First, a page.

A Circle of Quiet (by Madeleine L'Engle)

I only discovered in the past few years that Madeleine L'Engle wrote several non-fiction books as well as her better known fiction ('A Wrinkle in Time' being probably her best-known book for children). At the end of 2008 I read her 'Reflections on Faith and Art' (Walking on Water), and thoroughly enjoyed it. So I was pleased to discover another of her books in a charity shop recently.

'A Circle of Quiet' is the first in a series of four journal-type books based around the authors memories and writing from her time at Crosswicks, the family home where she and her relatives tended to congregate in the summer months. There's no real structure to this book; those who like clear chapters and descriptions of what each is going to be about might be disappointed. But then those are not the kind of people who would enjoy the reminiscences and ideas of this amazing woman.

Madeline L'Engle writes about her children, about her gradual movement from agnosticism to faith, about what she means by 'truth'. She talks extensively about her writing, and the difficulties of juggling this necessary part of her life with her beloved husband Hugh and her children. She describes some of her neighbours, some of the people she loves and some whom she had difficulty with.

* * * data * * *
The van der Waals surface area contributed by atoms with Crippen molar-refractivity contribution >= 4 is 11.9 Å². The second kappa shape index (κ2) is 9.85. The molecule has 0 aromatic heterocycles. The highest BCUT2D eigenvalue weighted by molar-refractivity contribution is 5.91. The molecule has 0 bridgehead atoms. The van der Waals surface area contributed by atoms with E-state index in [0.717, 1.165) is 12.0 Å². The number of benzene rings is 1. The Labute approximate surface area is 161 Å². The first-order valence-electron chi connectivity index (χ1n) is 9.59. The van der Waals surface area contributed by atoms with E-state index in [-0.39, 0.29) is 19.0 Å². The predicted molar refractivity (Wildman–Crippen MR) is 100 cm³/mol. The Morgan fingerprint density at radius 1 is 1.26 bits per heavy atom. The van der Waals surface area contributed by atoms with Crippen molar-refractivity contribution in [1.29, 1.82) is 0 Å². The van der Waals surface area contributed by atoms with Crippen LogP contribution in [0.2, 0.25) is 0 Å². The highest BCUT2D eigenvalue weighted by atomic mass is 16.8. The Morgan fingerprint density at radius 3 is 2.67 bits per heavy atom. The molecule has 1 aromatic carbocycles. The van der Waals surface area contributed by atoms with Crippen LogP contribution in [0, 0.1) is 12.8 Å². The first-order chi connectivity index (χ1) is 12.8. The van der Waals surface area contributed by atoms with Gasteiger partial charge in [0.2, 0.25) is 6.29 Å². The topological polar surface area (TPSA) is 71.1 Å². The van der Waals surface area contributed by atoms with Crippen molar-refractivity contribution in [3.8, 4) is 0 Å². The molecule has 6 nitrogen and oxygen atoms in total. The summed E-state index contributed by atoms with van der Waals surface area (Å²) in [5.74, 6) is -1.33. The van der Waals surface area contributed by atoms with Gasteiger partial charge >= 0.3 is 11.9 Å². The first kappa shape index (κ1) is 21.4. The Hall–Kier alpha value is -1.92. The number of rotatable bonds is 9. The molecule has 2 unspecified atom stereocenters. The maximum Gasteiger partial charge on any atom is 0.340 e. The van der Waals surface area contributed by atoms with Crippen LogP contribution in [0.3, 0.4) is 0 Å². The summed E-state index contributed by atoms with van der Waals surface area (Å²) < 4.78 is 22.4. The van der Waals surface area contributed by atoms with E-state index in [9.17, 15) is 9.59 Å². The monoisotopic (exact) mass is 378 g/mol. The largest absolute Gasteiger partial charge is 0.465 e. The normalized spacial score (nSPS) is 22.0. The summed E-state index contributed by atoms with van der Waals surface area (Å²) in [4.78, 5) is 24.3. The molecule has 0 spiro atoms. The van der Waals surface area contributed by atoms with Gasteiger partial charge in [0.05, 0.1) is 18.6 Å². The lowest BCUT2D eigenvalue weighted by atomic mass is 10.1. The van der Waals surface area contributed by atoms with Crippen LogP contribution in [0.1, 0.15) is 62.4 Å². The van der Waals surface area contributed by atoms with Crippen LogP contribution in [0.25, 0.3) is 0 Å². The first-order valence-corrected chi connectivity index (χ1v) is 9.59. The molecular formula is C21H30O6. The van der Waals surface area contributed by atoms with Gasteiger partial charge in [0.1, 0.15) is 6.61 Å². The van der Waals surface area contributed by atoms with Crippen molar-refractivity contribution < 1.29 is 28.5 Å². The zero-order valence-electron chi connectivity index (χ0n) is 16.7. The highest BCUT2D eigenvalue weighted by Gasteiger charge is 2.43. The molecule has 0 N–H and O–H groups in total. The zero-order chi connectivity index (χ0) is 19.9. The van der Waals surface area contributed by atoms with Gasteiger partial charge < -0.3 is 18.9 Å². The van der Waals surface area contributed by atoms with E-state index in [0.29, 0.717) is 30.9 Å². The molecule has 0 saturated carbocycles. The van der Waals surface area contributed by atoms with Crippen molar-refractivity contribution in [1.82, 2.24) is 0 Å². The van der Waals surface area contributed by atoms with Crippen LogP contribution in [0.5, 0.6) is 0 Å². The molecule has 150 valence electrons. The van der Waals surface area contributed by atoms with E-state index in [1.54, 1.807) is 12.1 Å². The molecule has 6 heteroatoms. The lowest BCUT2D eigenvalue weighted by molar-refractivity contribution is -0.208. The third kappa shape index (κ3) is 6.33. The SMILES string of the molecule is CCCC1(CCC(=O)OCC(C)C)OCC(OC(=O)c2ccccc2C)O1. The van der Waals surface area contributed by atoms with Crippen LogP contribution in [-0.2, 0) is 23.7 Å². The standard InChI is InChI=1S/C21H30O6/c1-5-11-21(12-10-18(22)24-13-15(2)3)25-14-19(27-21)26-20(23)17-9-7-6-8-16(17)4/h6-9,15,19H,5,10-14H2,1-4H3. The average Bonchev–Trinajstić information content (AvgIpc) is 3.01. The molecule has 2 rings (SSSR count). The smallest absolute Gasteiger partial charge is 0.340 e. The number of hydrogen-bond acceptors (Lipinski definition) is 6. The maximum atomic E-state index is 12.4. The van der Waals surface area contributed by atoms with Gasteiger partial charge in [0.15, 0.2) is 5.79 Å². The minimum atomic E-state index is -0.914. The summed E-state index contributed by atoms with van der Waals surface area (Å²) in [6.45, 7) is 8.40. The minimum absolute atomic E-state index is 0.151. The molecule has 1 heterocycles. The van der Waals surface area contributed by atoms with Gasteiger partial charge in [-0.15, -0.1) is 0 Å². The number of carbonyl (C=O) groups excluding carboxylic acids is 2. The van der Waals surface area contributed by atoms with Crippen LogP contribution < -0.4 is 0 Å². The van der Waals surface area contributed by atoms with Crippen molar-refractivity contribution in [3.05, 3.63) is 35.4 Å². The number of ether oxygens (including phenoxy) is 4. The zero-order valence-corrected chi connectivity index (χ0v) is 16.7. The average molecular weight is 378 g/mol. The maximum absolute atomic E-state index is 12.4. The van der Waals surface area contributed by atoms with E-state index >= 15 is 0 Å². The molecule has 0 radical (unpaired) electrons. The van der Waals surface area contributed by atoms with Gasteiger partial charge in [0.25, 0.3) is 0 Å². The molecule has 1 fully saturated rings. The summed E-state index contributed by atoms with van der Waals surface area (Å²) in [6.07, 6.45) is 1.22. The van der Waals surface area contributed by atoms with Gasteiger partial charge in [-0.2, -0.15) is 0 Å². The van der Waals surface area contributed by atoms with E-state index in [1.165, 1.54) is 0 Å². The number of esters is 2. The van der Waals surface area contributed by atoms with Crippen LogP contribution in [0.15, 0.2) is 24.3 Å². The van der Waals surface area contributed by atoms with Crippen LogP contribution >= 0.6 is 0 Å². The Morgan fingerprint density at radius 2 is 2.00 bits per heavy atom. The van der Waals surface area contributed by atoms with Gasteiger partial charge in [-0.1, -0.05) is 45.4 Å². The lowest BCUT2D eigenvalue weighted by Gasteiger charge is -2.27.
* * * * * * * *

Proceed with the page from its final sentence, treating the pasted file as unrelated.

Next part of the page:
She is always honest, and writes with supreme clarity; frequently as I was reading, I found myself nodding, with a sense of absolute rightness. She has the uncanny ability to put into words much that has been in my mind, thoughts that have sometimes bothered me - and yet L'Engle has no hesitation about sharing her innermost ideas.

Thought-provoking, sometimes moving, always eminently readable. I look forward to getting hold of many more books by this author in future. I am delighted to learn that many of them are now in print again.

This book remains in print on both sides of the Atlantic.

Review copyright Sue's Book Reviews, 31st July 2010

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